Here's how I've used portfolios in my writing classes: Over the course of a semester, students would collect their graded papers in a folder. At week 10, I'd offer the students the option of re-writing three papers of the 10 they'd written, receiving a second grade on the assignment to average in to their score. Most students seized the opportunity. The educational value was their reflection on their own work, in becoming engaged once more in revising their papers.

At the end of the semester—week 15—their last project was a second review and reconstruction of their portfolio: The students could "throw out" two of their papers. Secondly, they were required to write a paper about how they've changed as a writer, using their portfolios as a resource.

The University of Rhode Island now has four ePortfolio initiatives going with three different platforms. Our School of Education was the pioneer, developing its own tool and disseminating ideas on campus. Our College of the Environment and Life Sciences started their initiative this fall. In both cases, extensive programmatic work either precedes introduction of the ePortfolio tool, or is ongoing now that the tool is in place. As always, technology is just a potential. People energize that potential. And the tribal discussion continues.

ePortfolio Tools and Resources

Within the National Learning Infrastructure Initiative is a group called The Electronic Portfolio Action Committee (EPAC). EPAC has been led over the last year by John Ittelson of Cal State Monterey Bay. Helen Barrett of the University of Alaska at Anchorage, a leading founder of EPAC, has been investigating uses of ePortfolio tools for years. MIT's Open Knowledge Initiative (OKI) has provided leadership and consulting for the group, along with its OKI partner, Stanford University. The Carnegie Foundation has been active within EPAC, as have a number of universities.

What follows is a list of ePortfolio tools now available or in production:

· Epselen Portfolios, IUPUI, www.epsilen.com

· The Collaboratory Project, Northwestern, http://collaboratory.nunet.net

· Folio Thinking: Personal Learning Portfolios, Stanford, http://scil.stanford.edu/research/projects/folio.html

· Catalyst Portfolio Tool, University of Washington, www.catalyst.washington.edu

· MnSCU e-folio, Minnesota State Colleges and Universities, www.efoliomn.com

· Carnegie Knowledge Media Lab, Carnegie Foundation for the Advancement of Teaching, www.carnegiefoundation.org/kml/

· Learning Record Online (LRO) Project, The Computer Writing and Research Lab at the University of Texas at Austin, www.cwrl.utexas.edu/~syverson/olr/ contents.html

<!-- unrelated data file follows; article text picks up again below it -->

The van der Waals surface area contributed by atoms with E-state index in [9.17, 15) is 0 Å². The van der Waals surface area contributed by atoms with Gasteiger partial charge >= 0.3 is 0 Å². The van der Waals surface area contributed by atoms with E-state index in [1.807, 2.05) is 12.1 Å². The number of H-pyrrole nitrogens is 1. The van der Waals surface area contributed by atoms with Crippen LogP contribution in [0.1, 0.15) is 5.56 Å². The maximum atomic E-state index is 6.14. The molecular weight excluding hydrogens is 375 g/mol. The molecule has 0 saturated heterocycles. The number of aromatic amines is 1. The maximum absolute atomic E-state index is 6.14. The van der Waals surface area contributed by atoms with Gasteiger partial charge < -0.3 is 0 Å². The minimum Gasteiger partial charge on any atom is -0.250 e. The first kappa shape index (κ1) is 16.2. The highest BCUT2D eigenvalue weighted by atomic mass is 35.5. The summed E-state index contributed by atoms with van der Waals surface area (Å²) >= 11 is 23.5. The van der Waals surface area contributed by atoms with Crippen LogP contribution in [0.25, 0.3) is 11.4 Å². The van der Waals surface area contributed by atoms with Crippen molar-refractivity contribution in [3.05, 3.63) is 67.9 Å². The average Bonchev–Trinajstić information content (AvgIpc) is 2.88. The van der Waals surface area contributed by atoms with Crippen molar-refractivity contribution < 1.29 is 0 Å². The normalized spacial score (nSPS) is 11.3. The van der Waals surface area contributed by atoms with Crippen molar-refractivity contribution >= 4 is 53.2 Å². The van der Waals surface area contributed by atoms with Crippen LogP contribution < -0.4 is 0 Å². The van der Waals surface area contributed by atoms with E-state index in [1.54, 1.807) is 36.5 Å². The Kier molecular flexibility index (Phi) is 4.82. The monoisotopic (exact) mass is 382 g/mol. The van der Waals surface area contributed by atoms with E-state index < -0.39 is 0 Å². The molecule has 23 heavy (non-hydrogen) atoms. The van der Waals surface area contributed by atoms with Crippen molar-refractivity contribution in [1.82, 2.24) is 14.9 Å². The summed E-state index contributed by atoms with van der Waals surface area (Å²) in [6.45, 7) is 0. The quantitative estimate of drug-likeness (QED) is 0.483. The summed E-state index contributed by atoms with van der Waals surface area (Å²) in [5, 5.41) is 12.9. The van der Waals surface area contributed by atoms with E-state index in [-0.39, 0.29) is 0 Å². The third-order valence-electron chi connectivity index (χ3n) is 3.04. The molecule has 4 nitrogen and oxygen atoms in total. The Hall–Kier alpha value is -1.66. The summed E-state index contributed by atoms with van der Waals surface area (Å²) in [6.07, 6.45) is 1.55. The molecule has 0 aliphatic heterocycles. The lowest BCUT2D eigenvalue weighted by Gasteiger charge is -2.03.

· Electronic Portfolio, Johns Hopkins University, www.cte.jhu.edu/epweb

· CLU Webfoil, California Lutheran University, www.folioworld.com

· Professional Learning Planner, Vermont Institute for Science, Math and Technology, www.vismt.org

· Certification Program Portfolio, University of Missouri-Columbia and LANIT Consulting, https://portfolio.c'e.missouri.edu/

· Technology Portfolio and Professional Development Portfolio, Wake Forest University Department of Education, www.wfu.edu/~cunninac/edtech/technologyportfolio.htm

· e-Portfolio Project, The College of Education at the University of Florida, www.c'e.ufl.edu/school/portfolio/index.htm

· PASS-PORT (Professional Accountability Support System using a PORTal Approach) University of Louisiana at Lafayette and Xavier University of Louisiana, http://pass-port.org/

· The Connecticut College e-Portfolio Development Consortium, www.union.edu/PUBLIC/ECODEPT/kleind/conncoll/

· The Kalamazoo College Portfolio, Kalamazoo College, www.kzoo.edu/pfolio

· Web Portfolio, St. Olaf College, www.stolaf.edu/depts/cis/web_portfolios.htm

· The Electronic Portfolio, Wesleyan University, http://portfolio2.wesleyan.edu/names.nsf?login

· The Diagnostic Digital Portfolio (DDP), Alverno College, www.ddp.alverno.edu/

· E-Portfolio Portal, University of Wisconsin-Madison, http://portfolios.education.wisc.edu/

· Web Folio Builder, TaskStream Tools of Engagement, www.taskstream.com

· FolioLive, McGraw-Hill Higher Education, www.foliolive.com

· Outcomes Assessment Solutions, TrueOutcomes, www.trueoutcomes.com/index.html

· Chalk & Wire, www.chalkandwire.com

· LiveText, www.livetext.com

· LearningQuest Professional Development Planner, www.learning-quest.com/

· Folio by eportaro, www.eportaro.com

· Concord (a digital content server for BlackBoard systems), www.concord-usa.com

· iWebfolio by Nuventive (now in a strategic alliance with SCT), www.iwebfolio.com

· Aurbach & Associates, www.aurbach.com/